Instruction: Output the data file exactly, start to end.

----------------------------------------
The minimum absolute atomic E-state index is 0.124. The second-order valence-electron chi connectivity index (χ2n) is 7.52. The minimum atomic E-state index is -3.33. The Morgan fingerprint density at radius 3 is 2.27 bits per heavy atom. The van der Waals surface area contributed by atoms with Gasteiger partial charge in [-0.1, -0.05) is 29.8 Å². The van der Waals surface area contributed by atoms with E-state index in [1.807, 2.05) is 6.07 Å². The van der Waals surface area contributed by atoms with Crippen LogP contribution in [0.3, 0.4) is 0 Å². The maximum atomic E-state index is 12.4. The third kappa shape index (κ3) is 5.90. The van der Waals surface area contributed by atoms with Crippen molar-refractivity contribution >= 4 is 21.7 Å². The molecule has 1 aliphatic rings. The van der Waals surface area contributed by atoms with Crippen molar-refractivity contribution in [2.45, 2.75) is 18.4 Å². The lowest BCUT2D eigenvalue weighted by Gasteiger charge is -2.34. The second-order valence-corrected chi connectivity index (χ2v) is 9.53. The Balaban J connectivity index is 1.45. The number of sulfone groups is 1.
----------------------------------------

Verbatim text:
The minimum absolute atomic E-state index is 0.124. The second-order valence-electron chi connectivity index (χ2n) is 7.52. The minimum atomic E-state index is -3.33. The Morgan fingerprint density at radius 3 is 2.27 bits per heavy atom. The van der Waals surface area contributed by atoms with Gasteiger partial charge in [-0.1, -0.05) is 29.8 Å². The van der Waals surface area contributed by atoms with E-state index in [1.807, 2.05) is 6.07 Å². The van der Waals surface area contributed by atoms with Crippen LogP contribution in [0.3, 0.4) is 0 Å². The maximum atomic E-state index is 12.4. The third kappa shape index (κ3) is 5.90. The van der Waals surface area contributed by atoms with Crippen molar-refractivity contribution >= 4 is 21.7 Å². The molecule has 1 aliphatic rings. The van der Waals surface area contributed by atoms with Crippen molar-refractivity contribution in [2.45, 2.75) is 18.4 Å². The lowest BCUT2D eigenvalue weighted by Gasteiger charge is -2.34. The second-order valence-corrected chi connectivity index (χ2v) is 9.53. The Balaban J connectivity index is 1.45. The number of sulfone groups is 1.